title
THE CAPITOL YEARS  IV (1953-1962)
I - II - III IV


NOTE: Capitol Records is not only the repository for what are considered Frank's greatest studio recordings, they also hold the title as the label that released Frank's final studio recordings in the dubious Duets packages.  These discs, although of historic interest, also show that the almighty dollar is more important than the man in some instances, and that the buying public has a continuing fascination with Frank Sinatra as an icon of the 20th Century.

Duets
Capitol 89611 [CD];
Released November 2, 1993


 
1. The Lady Is a Tramp  performed by Sinatra / Luther Vandross - 3:24
2. What Now, My Love?  performed by Sinatra / Aretha Franklin - 3:15
3. I've Got a Crush on You  performed by Sinatra / Barbra Streisand - 3:23
4. Summer Wind  performed by Sinatra / Julio Iglesias - 2:32
5. Come Rain or Come Shine  performed by Sinatra / Gloria Estefan - 4:04
6. Theme from New York, New York  performed by Sinatra / Tony Bennett - 3:30
7. They Can't Take That Away from Me  performed by Sinatra / Natalie Cole - 3:11
8. You Make Me Feel So Young  performed by Sinatra / Charles Aznavour - 3:05
9. Guess I'll Hang My Tears Out to Dry/In the  performed by Sinatra / Carly Simon - 3:57
10. I've Got the World on a String  performed by Sinatra / Liza Minnelli - 2:18
11. Witchcraft  performed by Sinatra / Anita Baker - 3:22
12. I've Got You Under My Skin  performed by Sinatra / Bono - 3:32
13. All the Way/One for My Baby (And One More...  performed by Sinatra / Kenny G. - 6:03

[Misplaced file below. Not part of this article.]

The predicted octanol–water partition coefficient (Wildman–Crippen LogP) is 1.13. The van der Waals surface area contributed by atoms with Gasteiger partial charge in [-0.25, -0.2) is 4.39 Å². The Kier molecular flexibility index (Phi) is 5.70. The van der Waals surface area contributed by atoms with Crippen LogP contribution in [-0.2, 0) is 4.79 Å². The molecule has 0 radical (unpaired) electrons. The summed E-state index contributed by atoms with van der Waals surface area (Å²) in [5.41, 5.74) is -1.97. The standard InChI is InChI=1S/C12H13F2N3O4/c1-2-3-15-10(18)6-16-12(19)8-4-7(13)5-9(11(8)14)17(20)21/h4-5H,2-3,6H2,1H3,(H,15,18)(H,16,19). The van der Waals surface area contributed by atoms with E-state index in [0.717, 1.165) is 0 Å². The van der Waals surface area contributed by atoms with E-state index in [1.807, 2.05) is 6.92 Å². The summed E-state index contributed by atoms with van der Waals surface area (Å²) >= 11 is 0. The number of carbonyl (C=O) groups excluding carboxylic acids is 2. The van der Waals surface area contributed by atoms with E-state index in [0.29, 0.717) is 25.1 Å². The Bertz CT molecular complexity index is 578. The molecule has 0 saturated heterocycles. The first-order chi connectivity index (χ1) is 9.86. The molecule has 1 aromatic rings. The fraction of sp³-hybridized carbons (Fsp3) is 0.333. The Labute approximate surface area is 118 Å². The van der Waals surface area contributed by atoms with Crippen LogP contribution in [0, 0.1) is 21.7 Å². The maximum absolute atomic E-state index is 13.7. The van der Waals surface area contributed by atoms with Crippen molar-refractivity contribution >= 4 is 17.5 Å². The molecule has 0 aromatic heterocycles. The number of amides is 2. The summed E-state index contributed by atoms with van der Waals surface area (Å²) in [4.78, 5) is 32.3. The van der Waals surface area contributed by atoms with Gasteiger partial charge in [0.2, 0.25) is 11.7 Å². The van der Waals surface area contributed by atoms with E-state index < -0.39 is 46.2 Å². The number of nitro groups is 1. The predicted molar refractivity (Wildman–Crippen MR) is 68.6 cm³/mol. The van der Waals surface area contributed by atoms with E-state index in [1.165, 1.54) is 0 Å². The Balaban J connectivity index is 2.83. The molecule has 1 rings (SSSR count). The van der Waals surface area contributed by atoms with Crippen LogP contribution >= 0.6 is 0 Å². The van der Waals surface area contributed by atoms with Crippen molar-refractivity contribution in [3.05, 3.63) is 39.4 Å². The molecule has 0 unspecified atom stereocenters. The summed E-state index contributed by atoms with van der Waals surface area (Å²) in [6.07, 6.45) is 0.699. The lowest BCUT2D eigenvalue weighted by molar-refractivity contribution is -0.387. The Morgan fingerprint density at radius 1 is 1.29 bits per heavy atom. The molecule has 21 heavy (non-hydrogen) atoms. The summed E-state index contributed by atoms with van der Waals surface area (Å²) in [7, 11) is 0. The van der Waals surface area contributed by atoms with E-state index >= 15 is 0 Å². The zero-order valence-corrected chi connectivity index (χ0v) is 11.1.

REVIEW:  The shockwave that went through the public when it heard that Frank Sinatra was going to release a new studio album in the early 1990's was tremendous.  Sinatra, then in his eighties, hadn't released an album of new material since 1984, and everyone (myself included) wondered what he would sound like.  Goosed by the immense media scrutiny accorded to the project, as well as the stars that were being paired with the Grand Master, Duets was a commercial smash, hitting number one in the charts and making Sinatra front page news all over the world.  But upon listening to the album, I can only marvel at the callousness of the end product.  Producer Phil Ramone pre-recorded the orchestra, brought in Sinatra to sing along (which he had never done, always preferring to sing live in the studio) when he was well enough to do so, and then later paired other artists to come in seperately and record their tracks over the ones that Frank had already finished.  Frank's singing varies from track to track, from a full-throatedness on some, while other tracks sound as if he's desperately ill; the artists brought in, from Barbra Streisand (who insinuates her voice into every phrase sung, whether it's her line or not) to the whining falsetto of a misplaced Bono, all sound out of their league singing along to the click track.  Nothing connects between the singers and the songs, and the orchestra has the same mindless thrust to it that never allows Frank to explore a song the way that only he can do.  Tony Bennett comes off well, with a classy give and take, and Anita Baker, Kenny G, Julio Iglesias give it their best, which is always polished; but Gloria Estefan, Luther Vandross, Carly Simon, and Aretha Franklin all sound as if they belong on a different album.  Duets is a cold, corporate product, and yet folks snapped it up like it was manna from heaven.


 

Duets II
http://www.amazon.com/exec/obidos/ASIN/B0007RIYX6/themonkees-20 Capitol 28103 [CD];
Released November 15, 1994


 
1. For Once in My Life  performed by Sinatra / Gladys Knight / Stevie Wonder - 3:18